How to Eliminate the Resume in Tech Recruiting
To revolutionize the tech recruiting process, many recruiters are now looking to eliminate the resume altogether. This result was revealed during our previous survey of 14,000 tech recruiters and developers.
But expressing an openness to doing something is one thing. Actually taking action to accomplish it is another. Many recruiters recognize the limitations of the CV but also can’t envisage another way of recruiting. What are the practical steps to recruit without a resume? And why is it worth making this change?
Here we’ll look at why a reliance on resumes limits your success in tech recruiting and how to practically organize your recruitment process to find the best candidates without ever looking at a resume.
> Oh, by the way, we’ve put all of our articles and resources on how to find and hire tech specialists here. <
Table of Contents
Can you trust a resume?
The resume has several major weaknesses. Sometimes the information is not accurate. This can involve some simple exaggeration, such as evaluating one’s coding skills far more generously than an objective observer would. Sometimes people are dishonest. In the UK, 10% of people admitted to having lied on their resumes and the number one thing they fibbed about was education or qualifications.
Sometimes people undersell themselves. Developers are often pragmatic and might write a bare bones resume that doesn’t fully highlight their true capabilities. This puts the recruiter at risk of believing the overly optimistic but less talented developer over the humbler one.
The resume introduces bias
Bias also creeps in when reading resumes. Many studies have shown differing results based on the ethnicity of the name on the resume, for example. There is also a positive bias which can creep in. The similarity bias means that recruiters might subconsciously evaluate more positively a candidate who is similar to them. This could be as simple as sharing the same hometown and occurs without realizing. You wouldn’t purposely discriminate but without realizing you could be easier on one candidate than another, without even realizing it.
This bias is especially problematic in the tech world. 28% of tech recruiters in our survey reported that bias is an issue in tech recruiting. The resume, with a non standard format, allows many details which are not strictly relevant to the position, to potentially subconsciously sway the recruiter in one direction or another.
What about the self-taught coders?
A resume generally has an education section and an experience section. While other parts might vary, these two are generally consistent. Some candidates will shine in these areas, with recognisable names in each section, casting a glow of positive association on the candidate.
But as we know from looking at the tech world, not every brilliant programmer gets a degree. Some people come to programming later and choose a boot camp or YouTube videos over spending four years in a university. Others start at university but become disillusioned when the degree is more theoretical than practical. Some drop out and go on to form billion dollar companies.
In our survey we found that 1 out of 3 developer participants taught themselves to code, using free online and offline resources, such as tutorials, books and YouTube. Another 13% learned through a short-term offline training program (such as a boot camp) or took an online training course.
With the evolution of languages and frameworks, there is a need to stay up-to-date. Developers might work in a position where they use only one language every day and knowledge in others they learned in the classroom can fade (how much of your college Spanish do you remember?).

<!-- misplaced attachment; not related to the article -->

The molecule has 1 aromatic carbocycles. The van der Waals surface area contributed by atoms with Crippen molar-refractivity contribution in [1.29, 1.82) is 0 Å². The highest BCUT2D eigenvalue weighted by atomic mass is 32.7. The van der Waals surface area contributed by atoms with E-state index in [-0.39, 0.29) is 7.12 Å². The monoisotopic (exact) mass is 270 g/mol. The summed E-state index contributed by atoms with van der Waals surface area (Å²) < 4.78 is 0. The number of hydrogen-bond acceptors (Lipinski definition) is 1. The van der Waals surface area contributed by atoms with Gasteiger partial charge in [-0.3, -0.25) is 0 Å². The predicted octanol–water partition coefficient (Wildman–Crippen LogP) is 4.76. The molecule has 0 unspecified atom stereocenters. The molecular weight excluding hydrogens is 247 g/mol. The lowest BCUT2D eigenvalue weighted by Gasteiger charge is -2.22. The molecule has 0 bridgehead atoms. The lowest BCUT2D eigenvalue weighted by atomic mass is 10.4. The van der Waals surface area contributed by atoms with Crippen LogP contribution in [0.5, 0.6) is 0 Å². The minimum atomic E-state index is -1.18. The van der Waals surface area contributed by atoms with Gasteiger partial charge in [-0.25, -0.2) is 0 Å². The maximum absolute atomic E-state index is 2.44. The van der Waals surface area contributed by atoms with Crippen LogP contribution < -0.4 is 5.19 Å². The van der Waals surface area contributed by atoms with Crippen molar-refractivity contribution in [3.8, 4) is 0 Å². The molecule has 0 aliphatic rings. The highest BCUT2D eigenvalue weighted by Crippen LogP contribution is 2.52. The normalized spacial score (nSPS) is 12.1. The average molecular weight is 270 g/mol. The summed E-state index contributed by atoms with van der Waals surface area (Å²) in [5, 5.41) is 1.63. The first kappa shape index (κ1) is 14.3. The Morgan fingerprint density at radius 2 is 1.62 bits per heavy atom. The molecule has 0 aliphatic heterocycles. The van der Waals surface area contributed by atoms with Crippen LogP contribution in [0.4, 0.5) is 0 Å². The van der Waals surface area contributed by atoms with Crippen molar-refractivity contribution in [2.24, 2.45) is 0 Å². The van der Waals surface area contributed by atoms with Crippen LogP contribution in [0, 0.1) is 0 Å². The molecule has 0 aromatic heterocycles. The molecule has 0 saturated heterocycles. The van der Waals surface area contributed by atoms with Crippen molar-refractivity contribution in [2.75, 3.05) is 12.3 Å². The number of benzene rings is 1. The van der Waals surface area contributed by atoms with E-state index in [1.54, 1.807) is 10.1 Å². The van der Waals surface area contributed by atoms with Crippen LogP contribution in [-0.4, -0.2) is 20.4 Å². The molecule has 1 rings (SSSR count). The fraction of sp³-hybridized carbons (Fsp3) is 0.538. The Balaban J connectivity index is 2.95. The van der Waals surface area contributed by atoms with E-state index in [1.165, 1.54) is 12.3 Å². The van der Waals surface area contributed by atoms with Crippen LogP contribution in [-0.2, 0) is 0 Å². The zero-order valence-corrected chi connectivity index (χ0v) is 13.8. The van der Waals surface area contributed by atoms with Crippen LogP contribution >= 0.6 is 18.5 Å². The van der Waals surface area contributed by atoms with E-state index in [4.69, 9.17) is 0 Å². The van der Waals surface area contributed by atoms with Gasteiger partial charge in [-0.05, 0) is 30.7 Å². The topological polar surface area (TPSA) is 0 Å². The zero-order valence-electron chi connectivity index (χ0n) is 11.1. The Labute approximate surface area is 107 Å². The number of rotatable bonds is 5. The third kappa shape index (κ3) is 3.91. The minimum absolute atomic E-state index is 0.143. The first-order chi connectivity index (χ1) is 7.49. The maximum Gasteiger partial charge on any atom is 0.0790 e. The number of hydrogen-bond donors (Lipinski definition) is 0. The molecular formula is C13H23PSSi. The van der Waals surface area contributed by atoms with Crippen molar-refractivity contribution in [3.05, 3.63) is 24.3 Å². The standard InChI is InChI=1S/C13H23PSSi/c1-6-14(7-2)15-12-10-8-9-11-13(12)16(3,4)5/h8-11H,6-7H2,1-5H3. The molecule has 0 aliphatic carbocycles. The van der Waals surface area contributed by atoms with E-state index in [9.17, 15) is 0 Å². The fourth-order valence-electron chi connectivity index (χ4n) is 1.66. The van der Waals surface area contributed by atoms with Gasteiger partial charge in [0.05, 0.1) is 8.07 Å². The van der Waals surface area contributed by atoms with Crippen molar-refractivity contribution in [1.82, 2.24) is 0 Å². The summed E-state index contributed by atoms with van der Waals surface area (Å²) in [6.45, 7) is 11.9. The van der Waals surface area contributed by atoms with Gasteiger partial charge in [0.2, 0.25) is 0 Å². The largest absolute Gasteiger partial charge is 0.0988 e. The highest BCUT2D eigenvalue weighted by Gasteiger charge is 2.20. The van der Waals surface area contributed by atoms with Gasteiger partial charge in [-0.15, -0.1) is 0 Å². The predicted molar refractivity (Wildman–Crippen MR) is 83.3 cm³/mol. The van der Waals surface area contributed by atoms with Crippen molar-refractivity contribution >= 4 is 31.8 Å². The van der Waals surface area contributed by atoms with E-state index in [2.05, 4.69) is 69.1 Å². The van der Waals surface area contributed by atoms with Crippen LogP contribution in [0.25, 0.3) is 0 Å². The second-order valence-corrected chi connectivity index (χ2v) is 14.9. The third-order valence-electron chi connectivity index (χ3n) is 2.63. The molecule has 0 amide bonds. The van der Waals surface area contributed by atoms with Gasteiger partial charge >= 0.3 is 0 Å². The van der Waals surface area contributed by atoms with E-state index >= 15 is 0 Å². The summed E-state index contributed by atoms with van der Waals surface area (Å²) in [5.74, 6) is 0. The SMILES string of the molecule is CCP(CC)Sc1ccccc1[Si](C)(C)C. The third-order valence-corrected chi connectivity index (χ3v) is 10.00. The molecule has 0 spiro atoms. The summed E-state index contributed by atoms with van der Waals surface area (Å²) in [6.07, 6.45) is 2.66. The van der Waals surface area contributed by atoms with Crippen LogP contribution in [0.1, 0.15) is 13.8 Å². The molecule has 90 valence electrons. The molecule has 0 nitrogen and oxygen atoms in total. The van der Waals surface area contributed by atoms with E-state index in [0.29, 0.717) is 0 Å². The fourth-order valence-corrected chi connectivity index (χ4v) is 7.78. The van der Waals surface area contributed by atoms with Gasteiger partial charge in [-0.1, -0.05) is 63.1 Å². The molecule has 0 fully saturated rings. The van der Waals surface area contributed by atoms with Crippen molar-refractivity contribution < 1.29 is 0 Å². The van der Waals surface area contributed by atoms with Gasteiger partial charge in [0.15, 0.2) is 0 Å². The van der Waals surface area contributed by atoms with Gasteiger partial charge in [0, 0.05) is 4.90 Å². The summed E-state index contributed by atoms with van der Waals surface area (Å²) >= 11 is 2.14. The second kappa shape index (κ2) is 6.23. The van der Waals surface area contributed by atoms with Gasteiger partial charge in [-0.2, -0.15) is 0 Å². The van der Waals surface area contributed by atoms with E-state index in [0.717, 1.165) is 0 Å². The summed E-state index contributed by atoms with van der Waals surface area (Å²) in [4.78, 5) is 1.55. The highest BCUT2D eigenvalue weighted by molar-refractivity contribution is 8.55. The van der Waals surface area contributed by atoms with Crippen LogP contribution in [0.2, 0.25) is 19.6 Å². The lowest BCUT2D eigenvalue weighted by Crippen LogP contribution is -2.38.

The coders learning in their free time, making projects, and devoting time to their skills could very well have more of the up-to-date knowledge you need than the person with the famous names on the resume. But how could this passionate autodidact also shine on the traditional resume?
When the resume makes candidates invisible in IT recruiting
Frédéric Desmoulins, Co-founder of CodinGame, was once in this position. A talented self-taught programmer, the skills but his resume did not capture the interest of recruiters. Finally, he left Montpellier for Oxford where he studied for a Master’s degree in computer science. It wasn’t the degree that gave him his skills but that additional line on his resume appeared to be the passport. He was no longer invisible to recruiters, in fact he was recruited as a software engineer by Capgemini.
This experience led to the founding of CodinGame. CodinGame has joined forces with CoderPad to establish skill-based recruitment as the norm in tech and to enable thousands of companies worldwide.
More and more recruiters are realizing the limitations or only hiring those who have studied computer engineering at university. 80% of recruiters in our 2023 survey said they regularly hire developers from non-academic backgrounds.
It’s not always easy to take this step, if you haven’t designed your recruiting process to be inclusive. 29% of tech recruiters also mentioned that “Identifying potential even if candidates don’t have the perfect matching skill set” as a main challenge when recruiting developers, making it the biggest challenge after “Finding qualified candidates”.
So what are the concrete steps you can take to make the shift from resume-based filtering to skills-based hiring?
What is skills-based hiring and how is it the solution?
A developer will pass many working hours coding. In this way, it is easy to define which skills are necessary for the position. If you are looking to hire someone who can be operational quickly, without needing extra training or mentoring, it is useful to ensure they are good at these specific skills.
The obvious solution is to assess these skills, rather than making guesses based on work experience or the name of a university. Focus on the candidate’s current skill set, rather than looking at the past, such as work experience or education. You take the subjectivity out of the matter when you assess these skills with an objective measure and can fairly compare.
There are multiple advantages to this approach: